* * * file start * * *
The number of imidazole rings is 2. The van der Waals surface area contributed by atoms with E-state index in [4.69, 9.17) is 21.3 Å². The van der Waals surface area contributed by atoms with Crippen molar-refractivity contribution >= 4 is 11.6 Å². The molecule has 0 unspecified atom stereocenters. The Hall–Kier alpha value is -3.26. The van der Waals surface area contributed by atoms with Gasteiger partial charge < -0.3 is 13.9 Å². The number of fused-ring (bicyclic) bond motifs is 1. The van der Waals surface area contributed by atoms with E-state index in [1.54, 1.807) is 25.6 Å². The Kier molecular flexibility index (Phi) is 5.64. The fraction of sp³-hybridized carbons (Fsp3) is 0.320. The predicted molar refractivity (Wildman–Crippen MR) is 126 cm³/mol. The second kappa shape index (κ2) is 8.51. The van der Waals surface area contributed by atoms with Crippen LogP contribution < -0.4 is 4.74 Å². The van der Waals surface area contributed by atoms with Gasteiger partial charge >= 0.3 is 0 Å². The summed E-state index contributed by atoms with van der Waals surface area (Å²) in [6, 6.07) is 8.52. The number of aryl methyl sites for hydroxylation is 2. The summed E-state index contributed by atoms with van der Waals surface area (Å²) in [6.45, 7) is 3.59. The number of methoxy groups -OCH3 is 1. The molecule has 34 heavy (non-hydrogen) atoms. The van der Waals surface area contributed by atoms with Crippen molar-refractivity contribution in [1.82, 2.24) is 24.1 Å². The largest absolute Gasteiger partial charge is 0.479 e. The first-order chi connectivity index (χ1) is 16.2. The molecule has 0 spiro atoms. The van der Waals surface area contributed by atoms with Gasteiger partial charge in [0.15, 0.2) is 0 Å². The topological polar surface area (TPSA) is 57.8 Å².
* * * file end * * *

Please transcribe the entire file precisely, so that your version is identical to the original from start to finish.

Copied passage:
The number of imidazole rings is 2. The van der Waals surface area contributed by atoms with E-state index in [4.69, 9.17) is 21.3 Å². The van der Waals surface area contributed by atoms with Crippen molar-refractivity contribution >= 4 is 11.6 Å². The molecule has 0 unspecified atom stereocenters. The Hall–Kier alpha value is -3.26. The van der Waals surface area contributed by atoms with Gasteiger partial charge < -0.3 is 13.9 Å². The number of fused-ring (bicyclic) bond motifs is 1. The van der Waals surface area contributed by atoms with E-state index in [1.54, 1.807) is 25.6 Å². The Kier molecular flexibility index (Phi) is 5.64. The fraction of sp³-hybridized carbons (Fsp3) is 0.320. The predicted molar refractivity (Wildman–Crippen MR) is 126 cm³/mol. The second kappa shape index (κ2) is 8.51. The van der Waals surface area contributed by atoms with Crippen LogP contribution < -0.4 is 4.74 Å². The van der Waals surface area contributed by atoms with Gasteiger partial charge >= 0.3 is 0 Å². The summed E-state index contributed by atoms with van der Waals surface area (Å²) in [6, 6.07) is 8.52. The number of aryl methyl sites for hydroxylation is 2. The summed E-state index contributed by atoms with van der Waals surface area (Å²) in [6.45, 7) is 3.59. The number of methoxy groups -OCH3 is 1. The molecule has 34 heavy (non-hydrogen) atoms. The van der Waals surface area contributed by atoms with Crippen molar-refractivity contribution in [1.82, 2.24) is 24.1 Å². The largest absolute Gasteiger partial charge is 0.479 e. The first-order chi connectivity index (χ1) is 16.2. The molecule has 0 spiro atoms. The van der Waals surface area contributed by atoms with Gasteiger partial charge in [0.15, 0.2) is 0 Å². The topological polar surface area (TPSA) is 57.8 Å².